Pertinent findings in the 5 patients are summarized in Table 2; all patients were men. Three (Patients #1, #2, and #5) had chronic AR and 2 had acute AR. The latter 2 were asymptomatic until 1 or 2 days before aortic valve replacement: both heard a popping noise in his chest, 1 patient while working in his yard and 1 while working on his car beneath the hood. Both became suddenly dyspneic, and the dyspnea progressed rather rapidly, prompting pulmonary edema and hospitalization. A median sternotomy was emergently performed in each for severe AR. The cord extending from the raphe to the wall of the aorta had ruptured, causing the raphe cusp to prolapse toward the left ventricular cavity (Fig. 1). Each of the other 3 patients had chronic AR, and in none of them had the anomalous cord ruptured. Photographs of the operatively excised BAVs are shown in Figures 2 to 5⇓⇓⇓⇓.
This report describes 5 men with a BAV and pure AR with an anomalous cord extending from the raphe of the conjoined cusp to the wall of the ascending aorta cephalad to the sinotubular junction. In the 3 patients who presented with chronic AR, the cord appeared to prevent complete coaptation of the 2 aortic valve cusps by pinning the raphe of the conjoined cusp to the aortic wall. In the 2 patients who presented with acute AR, the cord had ruptured, resulting in the conjoined cusp prolapsing toward the left ventricular cavity and the acute onset of symptoms.
This variant of the BAV has been previously described (Table 1), and its association with AR has been well documented (1,3–13). Of the 33 previously published cases, 25 (76%) had evidence of chronic AR as a result of having an intact anomalous cord, and 8 (24%) patients presented with acute AR due to rupture of the anomalous cord. Waller et al. (14) in 1973 described 2 other patients, not included in Table 2, with similar BAVs: 1 was an 8-year-old boy with coarctation of the aorta, and 1 was an 81-year-old man with no other associated congenital anomalies. There was no mention of function of the BAV in these 2 patients. In 1994, Walley et al. (11) described 8 patients with this anomalous cord attached to a stenotic BAV in addition to the 9 patients with a purely regurgitant BAV included in Table 1. The presence of an anomalous cord extending to the wall of the aorta from the raphe of a BAV thus may be associated with stenosis but far more commonly with pure AR.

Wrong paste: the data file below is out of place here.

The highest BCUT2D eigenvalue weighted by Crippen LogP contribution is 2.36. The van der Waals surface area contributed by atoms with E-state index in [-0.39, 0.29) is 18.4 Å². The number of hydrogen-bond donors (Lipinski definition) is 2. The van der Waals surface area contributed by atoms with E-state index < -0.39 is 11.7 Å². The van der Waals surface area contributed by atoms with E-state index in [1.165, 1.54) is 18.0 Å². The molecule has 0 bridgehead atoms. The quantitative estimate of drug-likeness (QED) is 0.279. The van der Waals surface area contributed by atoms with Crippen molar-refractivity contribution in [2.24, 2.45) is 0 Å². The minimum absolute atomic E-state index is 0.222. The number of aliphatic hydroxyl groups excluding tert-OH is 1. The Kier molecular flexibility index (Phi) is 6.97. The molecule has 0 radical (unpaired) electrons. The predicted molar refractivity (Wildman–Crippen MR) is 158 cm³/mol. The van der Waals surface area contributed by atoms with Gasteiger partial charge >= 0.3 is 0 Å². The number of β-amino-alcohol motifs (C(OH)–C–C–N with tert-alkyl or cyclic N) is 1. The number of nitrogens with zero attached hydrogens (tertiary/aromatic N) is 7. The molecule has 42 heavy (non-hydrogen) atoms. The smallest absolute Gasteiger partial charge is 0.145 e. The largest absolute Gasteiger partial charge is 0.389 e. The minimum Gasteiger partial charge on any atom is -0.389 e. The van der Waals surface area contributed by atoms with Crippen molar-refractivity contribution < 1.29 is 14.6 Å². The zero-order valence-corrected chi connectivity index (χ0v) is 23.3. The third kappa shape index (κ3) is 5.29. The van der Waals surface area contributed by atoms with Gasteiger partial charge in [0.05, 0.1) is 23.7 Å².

In none of the 5 men included in the present study was the diagnosis of this variant of the purely regurgitant BAV made pre-operatively. Most symptomatic patients with this congenital anomaly present with chronic AR and slowly progressing symptoms. Rupture of an anomalous cord should be considered as a possible etiology of pure acute AR when infection, aortic dissection, and trauma have been ruled out.
The study was funded by the Baylor Health Care System Foundation, Dallas, Texas. Mr. Vowels is a second-year medical student at the University of Texas Medical School at Houston. The authors have reported that they have no relationships relevant to the contents of this paper to disclose.
- Abbreviations and Acronyms
- aortic regurgitation
- bicuspid aortic valve
- Received July 27, 2013.
- Revision received August 30, 2013.
- Accepted September 10, 2013.
- American College of Cardiology Foundation